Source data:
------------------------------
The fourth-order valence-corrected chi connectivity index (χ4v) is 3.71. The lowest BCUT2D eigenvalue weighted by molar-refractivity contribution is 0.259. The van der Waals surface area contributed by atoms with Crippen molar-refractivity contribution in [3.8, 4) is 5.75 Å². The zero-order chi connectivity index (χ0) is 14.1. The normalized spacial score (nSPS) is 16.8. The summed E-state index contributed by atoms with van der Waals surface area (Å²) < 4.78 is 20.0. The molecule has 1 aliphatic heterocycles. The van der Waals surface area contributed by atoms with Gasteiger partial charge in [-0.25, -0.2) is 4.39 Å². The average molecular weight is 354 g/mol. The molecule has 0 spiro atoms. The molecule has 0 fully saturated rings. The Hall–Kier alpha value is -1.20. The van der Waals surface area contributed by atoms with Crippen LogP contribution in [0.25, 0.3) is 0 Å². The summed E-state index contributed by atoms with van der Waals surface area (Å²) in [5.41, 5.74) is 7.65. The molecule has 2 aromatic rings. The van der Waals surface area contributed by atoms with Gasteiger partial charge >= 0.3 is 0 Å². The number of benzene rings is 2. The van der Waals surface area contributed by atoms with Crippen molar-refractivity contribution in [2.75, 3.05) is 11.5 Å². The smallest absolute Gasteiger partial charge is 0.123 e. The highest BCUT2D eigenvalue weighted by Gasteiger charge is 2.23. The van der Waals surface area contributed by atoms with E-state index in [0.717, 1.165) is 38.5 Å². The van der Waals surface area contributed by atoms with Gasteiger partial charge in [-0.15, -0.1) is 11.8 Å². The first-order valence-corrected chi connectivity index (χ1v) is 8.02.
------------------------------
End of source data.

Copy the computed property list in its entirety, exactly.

The fourth-order valence-corrected chi connectivity index (χ4v) is 3.71. The lowest BCUT2D eigenvalue weighted by molar-refractivity contribution is 0.259. The van der Waals surface area contributed by atoms with Crippen molar-refractivity contribution in [3.8, 4) is 5.75 Å². The zero-order chi connectivity index (χ0) is 14.1. The normalized spacial score (nSPS) is 16.8. The summed E-state index contributed by atoms with van der Waals surface area (Å²) < 4.78 is 20.0. The molecule has 1 aliphatic heterocycles. The van der Waals surface area contributed by atoms with Gasteiger partial charge in [-0.25, -0.2) is 4.39 Å². The average molecular weight is 354 g/mol. The molecule has 0 spiro atoms. The molecule has 0 fully saturated rings. The Hall–Kier alpha value is -1.20. The van der Waals surface area contributed by atoms with Crippen LogP contribution in [0.25, 0.3) is 0 Å². The summed E-state index contributed by atoms with van der Waals surface area (Å²) in [5.41, 5.74) is 7.65. The molecule has 2 aromatic rings. The van der Waals surface area contributed by atoms with Gasteiger partial charge >= 0.3 is 0 Å². The number of benzene rings is 2. The van der Waals surface area contributed by atoms with Crippen molar-refractivity contribution in [2.75, 3.05) is 11.5 Å². The smallest absolute Gasteiger partial charge is 0.123 e. The highest BCUT2D eigenvalue weighted by Gasteiger charge is 2.23. The van der Waals surface area contributed by atoms with E-state index in [0.717, 1.165) is 38.5 Å². The van der Waals surface area contributed by atoms with Gasteiger partial charge in [-0.15, -0.1) is 11.8 Å². The first-order valence-corrected chi connectivity index (χ1v) is 8.02.